In this article, author Christine Rosen describes the way that we in the digital age utilize social spaces on the internet, and why we use it the way we do. Rosen likens the huge popularity of social sites such as Facebook to the way emperors and rulers of old flaunted their power and prestige through large monuments and currency with their faces on it; however, instead of buildings and coins, we use pictures, ‘about me’ descriptions, walls, pokes, etc. Also, our social connections have become much farther reaching; many times, in games and on social sites, we have friends that we’ve never met in real life. These connections, Rosen argues, have a tendency to be shallow connections, ones in which neither participant know much about the other besides what they see online. While these sorts of connections have their place, they also have a negative impact on the social connections we make in real life.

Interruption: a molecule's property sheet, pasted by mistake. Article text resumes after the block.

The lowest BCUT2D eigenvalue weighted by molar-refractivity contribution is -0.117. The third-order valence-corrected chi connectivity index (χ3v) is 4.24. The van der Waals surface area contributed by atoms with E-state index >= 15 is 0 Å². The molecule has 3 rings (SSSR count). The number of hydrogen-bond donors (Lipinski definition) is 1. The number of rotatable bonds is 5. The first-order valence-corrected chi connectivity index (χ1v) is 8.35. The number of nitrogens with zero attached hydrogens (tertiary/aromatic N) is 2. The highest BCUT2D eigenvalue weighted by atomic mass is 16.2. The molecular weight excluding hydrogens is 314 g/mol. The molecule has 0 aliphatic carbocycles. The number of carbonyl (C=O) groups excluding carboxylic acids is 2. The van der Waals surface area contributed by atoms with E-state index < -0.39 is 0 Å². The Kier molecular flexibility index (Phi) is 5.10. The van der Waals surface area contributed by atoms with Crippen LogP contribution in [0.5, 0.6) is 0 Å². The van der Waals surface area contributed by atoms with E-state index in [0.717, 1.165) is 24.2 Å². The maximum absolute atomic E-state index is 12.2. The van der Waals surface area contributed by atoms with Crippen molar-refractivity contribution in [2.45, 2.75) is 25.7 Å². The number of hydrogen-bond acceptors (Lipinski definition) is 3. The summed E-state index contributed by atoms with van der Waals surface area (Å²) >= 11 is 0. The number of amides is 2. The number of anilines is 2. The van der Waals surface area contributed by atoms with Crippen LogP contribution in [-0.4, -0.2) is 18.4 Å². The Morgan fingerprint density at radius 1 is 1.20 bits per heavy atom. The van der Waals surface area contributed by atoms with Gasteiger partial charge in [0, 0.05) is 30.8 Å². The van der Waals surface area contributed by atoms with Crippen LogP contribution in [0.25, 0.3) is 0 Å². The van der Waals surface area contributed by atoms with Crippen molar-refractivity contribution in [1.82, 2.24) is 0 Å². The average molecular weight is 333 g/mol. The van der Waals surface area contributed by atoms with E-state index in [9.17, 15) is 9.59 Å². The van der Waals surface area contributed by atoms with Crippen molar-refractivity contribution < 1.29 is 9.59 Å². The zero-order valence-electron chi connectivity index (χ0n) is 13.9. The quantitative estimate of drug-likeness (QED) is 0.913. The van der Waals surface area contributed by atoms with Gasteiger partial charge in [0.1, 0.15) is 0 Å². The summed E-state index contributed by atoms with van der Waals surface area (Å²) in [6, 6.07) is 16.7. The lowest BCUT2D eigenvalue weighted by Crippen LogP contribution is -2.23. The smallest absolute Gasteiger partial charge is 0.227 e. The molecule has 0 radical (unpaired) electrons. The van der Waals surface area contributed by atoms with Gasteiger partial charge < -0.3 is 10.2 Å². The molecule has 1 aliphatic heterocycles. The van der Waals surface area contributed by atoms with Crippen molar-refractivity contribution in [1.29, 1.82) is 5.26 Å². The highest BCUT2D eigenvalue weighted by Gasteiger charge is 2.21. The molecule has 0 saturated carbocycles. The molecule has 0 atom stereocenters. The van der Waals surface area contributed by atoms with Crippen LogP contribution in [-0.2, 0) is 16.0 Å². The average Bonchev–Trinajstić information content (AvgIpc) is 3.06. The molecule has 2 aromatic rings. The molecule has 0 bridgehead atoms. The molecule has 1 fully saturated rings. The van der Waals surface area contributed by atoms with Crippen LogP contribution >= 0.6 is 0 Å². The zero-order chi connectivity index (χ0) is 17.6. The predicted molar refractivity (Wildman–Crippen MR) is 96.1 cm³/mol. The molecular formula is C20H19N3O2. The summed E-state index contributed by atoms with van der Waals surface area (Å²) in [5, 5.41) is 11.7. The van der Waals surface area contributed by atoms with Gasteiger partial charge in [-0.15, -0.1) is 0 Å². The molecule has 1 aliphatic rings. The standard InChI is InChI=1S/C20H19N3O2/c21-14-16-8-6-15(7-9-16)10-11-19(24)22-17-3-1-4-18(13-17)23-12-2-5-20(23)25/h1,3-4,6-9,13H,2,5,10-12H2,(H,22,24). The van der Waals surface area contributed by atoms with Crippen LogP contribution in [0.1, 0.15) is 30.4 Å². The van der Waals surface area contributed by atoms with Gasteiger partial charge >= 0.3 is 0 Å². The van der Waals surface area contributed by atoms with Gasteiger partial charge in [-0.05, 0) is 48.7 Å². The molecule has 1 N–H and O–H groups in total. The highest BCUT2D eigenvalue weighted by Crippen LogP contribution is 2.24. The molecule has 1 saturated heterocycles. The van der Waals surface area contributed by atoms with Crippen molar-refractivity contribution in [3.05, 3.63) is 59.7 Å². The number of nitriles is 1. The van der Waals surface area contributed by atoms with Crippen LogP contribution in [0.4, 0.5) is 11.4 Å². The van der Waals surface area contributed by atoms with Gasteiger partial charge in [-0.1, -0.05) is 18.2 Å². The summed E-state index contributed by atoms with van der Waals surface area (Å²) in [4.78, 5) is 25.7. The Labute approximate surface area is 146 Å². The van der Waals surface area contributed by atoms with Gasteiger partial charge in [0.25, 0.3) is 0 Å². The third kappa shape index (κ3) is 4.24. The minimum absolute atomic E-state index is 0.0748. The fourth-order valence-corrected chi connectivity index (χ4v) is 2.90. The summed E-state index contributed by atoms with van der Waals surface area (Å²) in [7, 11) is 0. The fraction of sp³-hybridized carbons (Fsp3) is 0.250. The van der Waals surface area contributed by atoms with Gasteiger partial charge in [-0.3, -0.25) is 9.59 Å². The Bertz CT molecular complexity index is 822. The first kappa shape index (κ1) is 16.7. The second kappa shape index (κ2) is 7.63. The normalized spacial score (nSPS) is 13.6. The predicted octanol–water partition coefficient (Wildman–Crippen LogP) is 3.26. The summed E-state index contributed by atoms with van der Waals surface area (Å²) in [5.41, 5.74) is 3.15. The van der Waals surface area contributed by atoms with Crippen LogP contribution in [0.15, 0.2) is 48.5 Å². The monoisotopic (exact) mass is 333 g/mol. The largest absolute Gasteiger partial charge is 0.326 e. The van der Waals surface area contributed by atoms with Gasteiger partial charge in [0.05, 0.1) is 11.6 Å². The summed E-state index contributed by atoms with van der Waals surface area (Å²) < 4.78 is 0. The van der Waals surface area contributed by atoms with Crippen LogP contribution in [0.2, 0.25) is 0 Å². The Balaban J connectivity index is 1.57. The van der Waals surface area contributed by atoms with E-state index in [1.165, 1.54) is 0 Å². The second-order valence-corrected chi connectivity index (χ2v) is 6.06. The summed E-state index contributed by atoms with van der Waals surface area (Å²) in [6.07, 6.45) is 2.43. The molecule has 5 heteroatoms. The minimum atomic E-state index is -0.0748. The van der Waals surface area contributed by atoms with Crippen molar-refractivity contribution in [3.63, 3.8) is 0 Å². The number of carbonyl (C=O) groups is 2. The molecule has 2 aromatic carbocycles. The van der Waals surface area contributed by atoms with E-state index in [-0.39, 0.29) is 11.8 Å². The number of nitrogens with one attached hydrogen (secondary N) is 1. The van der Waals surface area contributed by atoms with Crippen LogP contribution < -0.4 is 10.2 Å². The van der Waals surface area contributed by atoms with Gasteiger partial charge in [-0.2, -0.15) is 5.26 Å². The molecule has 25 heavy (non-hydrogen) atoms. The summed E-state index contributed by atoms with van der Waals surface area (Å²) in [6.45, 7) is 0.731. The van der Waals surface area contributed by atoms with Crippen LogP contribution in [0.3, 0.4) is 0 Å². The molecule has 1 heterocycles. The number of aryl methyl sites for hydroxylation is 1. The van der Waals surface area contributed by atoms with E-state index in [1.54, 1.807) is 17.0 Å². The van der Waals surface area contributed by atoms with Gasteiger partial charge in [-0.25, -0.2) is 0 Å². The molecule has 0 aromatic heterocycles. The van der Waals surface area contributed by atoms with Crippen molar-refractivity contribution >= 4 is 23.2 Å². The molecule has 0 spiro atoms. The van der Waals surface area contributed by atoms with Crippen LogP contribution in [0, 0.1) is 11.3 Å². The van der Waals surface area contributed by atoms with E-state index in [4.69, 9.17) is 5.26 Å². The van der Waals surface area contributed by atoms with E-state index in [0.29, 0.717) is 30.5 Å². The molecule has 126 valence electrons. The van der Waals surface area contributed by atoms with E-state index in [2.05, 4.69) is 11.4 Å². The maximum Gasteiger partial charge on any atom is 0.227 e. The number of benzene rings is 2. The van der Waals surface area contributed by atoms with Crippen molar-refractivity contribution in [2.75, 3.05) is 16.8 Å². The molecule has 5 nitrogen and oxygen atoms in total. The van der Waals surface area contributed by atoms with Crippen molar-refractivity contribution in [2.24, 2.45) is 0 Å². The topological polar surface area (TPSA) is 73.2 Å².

– Where and when are shallow social connections beneficial?
– Does the proliferation of social media over the internet improve social interaction skills or degenerate them?